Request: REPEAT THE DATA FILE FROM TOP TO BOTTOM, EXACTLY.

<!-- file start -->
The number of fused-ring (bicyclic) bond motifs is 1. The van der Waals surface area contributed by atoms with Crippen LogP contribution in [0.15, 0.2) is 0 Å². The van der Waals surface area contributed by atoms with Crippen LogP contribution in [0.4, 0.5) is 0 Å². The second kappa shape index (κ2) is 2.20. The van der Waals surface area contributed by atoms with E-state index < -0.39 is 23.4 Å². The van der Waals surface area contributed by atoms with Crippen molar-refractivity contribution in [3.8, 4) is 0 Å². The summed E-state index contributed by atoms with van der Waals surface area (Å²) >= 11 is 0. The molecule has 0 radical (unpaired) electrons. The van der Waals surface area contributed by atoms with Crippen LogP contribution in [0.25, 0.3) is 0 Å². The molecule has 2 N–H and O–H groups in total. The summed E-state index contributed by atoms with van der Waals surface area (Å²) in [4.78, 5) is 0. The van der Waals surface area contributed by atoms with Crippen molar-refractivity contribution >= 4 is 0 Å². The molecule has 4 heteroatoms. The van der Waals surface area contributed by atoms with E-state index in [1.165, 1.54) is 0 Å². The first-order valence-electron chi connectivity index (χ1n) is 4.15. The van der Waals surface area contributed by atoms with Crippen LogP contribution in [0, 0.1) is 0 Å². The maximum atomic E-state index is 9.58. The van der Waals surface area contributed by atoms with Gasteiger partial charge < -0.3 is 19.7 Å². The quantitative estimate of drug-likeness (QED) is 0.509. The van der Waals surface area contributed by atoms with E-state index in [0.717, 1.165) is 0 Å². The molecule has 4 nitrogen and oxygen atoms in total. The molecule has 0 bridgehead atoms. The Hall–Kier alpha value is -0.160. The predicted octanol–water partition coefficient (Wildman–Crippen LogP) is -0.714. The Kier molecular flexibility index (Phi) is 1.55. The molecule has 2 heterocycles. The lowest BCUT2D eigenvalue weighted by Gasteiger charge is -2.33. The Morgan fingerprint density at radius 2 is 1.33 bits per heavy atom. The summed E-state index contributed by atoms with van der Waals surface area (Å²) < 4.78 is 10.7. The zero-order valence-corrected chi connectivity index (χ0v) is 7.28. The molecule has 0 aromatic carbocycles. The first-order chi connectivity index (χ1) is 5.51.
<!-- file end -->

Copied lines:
The number of fused-ring (bicyclic) bond motifs is 1. The van der Waals surface area contributed by atoms with Crippen LogP contribution in [0.15, 0.2) is 0 Å². The van der Waals surface area contributed by atoms with Crippen LogP contribution in [0.4, 0.5) is 0 Å². The second kappa shape index (κ2) is 2.20. The van der Waals surface area contributed by atoms with E-state index < -0.39 is 23.4 Å². The van der Waals surface area contributed by atoms with Crippen molar-refractivity contribution in [3.8, 4) is 0 Å². The summed E-state index contributed by atoms with van der Waals surface area (Å²) >= 11 is 0. The molecule has 0 radical (unpaired) electrons. The van der Waals surface area contributed by atoms with Crippen LogP contribution in [0.25, 0.3) is 0 Å². The molecule has 2 N–H and O–H groups in total. The summed E-state index contributed by atoms with van der Waals surface area (Å²) in [4.78, 5) is 0. The van der Waals surface area contributed by atoms with Crippen molar-refractivity contribution >= 4 is 0 Å². The molecule has 4 heteroatoms. The van der Waals surface area contributed by atoms with E-state index in [1.165, 1.54) is 0 Å². The first-order valence-electron chi connectivity index (χ1n) is 4.15. The van der Waals surface area contributed by atoms with Crippen LogP contribution in [0, 0.1) is 0 Å². The maximum atomic E-state index is 9.58. The van der Waals surface area contributed by atoms with Gasteiger partial charge < -0.3 is 19.7 Å². The quantitative estimate of drug-likeness (QED) is 0.509. The van der Waals surface area contributed by atoms with E-state index in [0.717, 1.165) is 0 Å². The molecule has 4 nitrogen and oxygen atoms in total. The molecule has 0 bridgehead atoms. The Hall–Kier alpha value is -0.160. The predicted octanol–water partition coefficient (Wildman–Crippen LogP) is -0.714. The Kier molecular flexibility index (Phi) is 1.55. The molecule has 2 heterocycles. The lowest BCUT2D eigenvalue weighted by Gasteiger charge is -2.33. The Morgan fingerprint density at radius 2 is 1.33 bits per heavy atom. The summed E-state index contributed by atoms with van der Waals surface area (Å²) < 4.78 is 10.7. The zero-order valence-corrected chi connectivity index (χ0v) is 7.28. The molecule has 0 aromatic carbocycles. The first-order chi connectivity index (χ1) is 5.51.